Book Review – The Republican Army in the Spanish Civil War, 1936-1939

Michael Alpert, The Republican Army in the Spanish Civil War, 1936-1939. Cambridge: Cambridge University Press, 2013. Maps. Notes. Appendices. Bibliography. Index. £65. pp XVII + 374.

Reviewed by Dr Klaus Schmider, Senior Lecturer, Department of War Studies, Royal Military Academy Sandhurst

This book constitutes a real labour of love, having started life as a PhD under Hugh Thomas in the early 1970’s, though it has never been published in English until now. Instead, it found a major echo in Spain, where several revised editions were published to critical acclaim in 1978, 1989 and 2007. Only now can English-language readers appreciate what they’ve been missing out on. Essentially, The Republican Army is a history of the political and organisational evolution which the land forces of the Second Spanish Republic underwent as they tried to check the advance of the better-equipped rebel forces under Francisco Franco between July 1936 and March 1939. Sadly, the preposterous price tag put to it by Cambridge University Press is likely to put many people off.

In view of the increasingly histrionic debate which recent years have witnessed on the general subject of 1930’s Spain, it’s a downright relief that in the foreword Alpert pledges “to tread warily and with respect” rather than shove any partisan views down the unsuspecting reader’s throats. One of the first manifestations of this is the clear focus on the Spanish forces of the Ejercito Popular, thus rejecting the by now routine habit among many Anglo-American historians of yielding the stage to the International Brigades at every opportunity.

The first three chapters (pp. 1-58) are chronologically arranged in order to give the reader an opportunity to appreciate in a ‘then and now’ fashion how the events of the July coup left the Republic with the tattered remains of what had already been by any standards one of the more backward armies of Western Europe. The remaining chapters, though still following a rough chronological order, deal in a thematic fashion with the attempt to create an army which would eventually supersede the militias of 1936 (pp. 59-84), the blending of the old and the new in the officer corps (pp. 85-156), individual experience (pp. 157-173), political commissars (pp. 174-201), the impact of domestic and international politics on the army’s effectiveness and cohesion (pp. 202-257), the establishment of a regular army by the summer of 1937 (pp. 258-274) and last, but not least, an analysis of the events of the Casado coup which effectively brought the war to an end (pp. 275-302). A collection of short biographies (pp. 322-352) is a very useful tool to contextualise the role played by some of the less eminent players.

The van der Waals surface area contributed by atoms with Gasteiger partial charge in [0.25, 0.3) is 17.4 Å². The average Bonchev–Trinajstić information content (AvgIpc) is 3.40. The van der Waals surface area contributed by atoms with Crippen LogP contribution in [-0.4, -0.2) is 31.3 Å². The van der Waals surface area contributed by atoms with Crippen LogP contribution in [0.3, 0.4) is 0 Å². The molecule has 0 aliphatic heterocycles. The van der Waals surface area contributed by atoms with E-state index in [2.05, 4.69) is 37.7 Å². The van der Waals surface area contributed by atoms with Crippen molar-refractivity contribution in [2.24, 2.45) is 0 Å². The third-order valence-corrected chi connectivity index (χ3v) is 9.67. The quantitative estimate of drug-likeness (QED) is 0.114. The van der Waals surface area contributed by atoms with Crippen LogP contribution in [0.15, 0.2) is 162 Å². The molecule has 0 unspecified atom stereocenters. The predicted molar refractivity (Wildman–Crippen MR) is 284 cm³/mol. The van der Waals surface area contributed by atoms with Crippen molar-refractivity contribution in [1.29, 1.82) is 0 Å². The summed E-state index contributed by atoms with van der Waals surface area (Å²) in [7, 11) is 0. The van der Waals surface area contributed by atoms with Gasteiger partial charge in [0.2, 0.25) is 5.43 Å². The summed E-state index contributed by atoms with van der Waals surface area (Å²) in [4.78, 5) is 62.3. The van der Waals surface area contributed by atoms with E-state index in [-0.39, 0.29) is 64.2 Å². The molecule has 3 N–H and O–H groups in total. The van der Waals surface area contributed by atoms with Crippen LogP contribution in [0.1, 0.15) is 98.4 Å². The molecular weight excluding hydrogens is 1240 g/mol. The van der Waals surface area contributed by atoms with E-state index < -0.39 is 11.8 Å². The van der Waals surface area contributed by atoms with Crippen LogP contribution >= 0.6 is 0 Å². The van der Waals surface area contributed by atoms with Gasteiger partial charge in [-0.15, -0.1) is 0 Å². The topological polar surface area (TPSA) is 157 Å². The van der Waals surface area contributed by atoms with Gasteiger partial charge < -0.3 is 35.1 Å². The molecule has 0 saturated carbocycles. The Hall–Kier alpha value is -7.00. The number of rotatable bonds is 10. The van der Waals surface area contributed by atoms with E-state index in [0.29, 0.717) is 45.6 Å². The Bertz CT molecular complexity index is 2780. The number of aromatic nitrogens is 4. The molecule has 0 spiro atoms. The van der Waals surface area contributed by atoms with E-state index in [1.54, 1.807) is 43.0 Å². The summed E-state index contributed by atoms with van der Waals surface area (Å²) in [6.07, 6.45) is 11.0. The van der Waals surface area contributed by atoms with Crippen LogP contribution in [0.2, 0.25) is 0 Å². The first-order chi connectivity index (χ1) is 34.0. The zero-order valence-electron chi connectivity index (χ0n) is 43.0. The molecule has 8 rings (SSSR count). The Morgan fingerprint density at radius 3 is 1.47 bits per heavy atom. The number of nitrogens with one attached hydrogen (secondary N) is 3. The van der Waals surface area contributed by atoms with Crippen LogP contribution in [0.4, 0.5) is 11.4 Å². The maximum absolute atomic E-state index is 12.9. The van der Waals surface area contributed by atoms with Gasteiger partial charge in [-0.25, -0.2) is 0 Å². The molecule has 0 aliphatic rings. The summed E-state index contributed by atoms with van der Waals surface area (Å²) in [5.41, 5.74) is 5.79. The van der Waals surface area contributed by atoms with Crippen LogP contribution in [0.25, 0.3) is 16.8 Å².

Leaving aside that the rebels enjoyed foreign help which was more numerous and continuous than that which the USSR gave the Republic, Alpert freely concedes that the Republic essentially failed in building an army which could have stood up to and possibly even rolled back Franco’s forces. Most crippling of all was the all-pervading dearth of officers (especially for staff duties) and senior NCO’s who were both well-trained and enjoyed the crucial trust of at least one of the major political groupings (Socialists, Anarchists, Communists) now overseeing military affairs at one time or another. In the rank and file, the enthusiasm among the militiamen of 1936 notwithstanding, desertion and absenteeism soon became a serious problem; at this point, it is a pity that the author did not engage with the latest scholarship which discusses the apparent ease with which the rebel leadership ‘recycled’ both individual recruits with a leftist past as well as a large part of the Republican Army of the North after September/October 1937 into their own ranks . To Alpert, the Republican Army at best could have hoped for a prolonged draw. In view of enemy superiority in a number of areas (officer training, supporting air power) and its own incapability to pull off a “military revolution” which would somehow have combined the enthusiasm of 1936 with greater professionalism, defeat was inevitable. He backs up this analysis with an impressive array of primary and secondary sources.

The sheer number of books available on the Spanish Civil War makes it virtually impossible to single out one particular title as the premier book on one particular aspect of this conflict. Even so, Alpert’s must certainly feature in the short list of anybody wishing to read up on the Republican side of this by now very-well documented conflict.

Citation: Klaus Schmider, ‘Review of Michael Alpert, The Republican Army in the Spanish Civil War, 1936-1939’, The Second World War Military Operations Research Group, 28 August 2014

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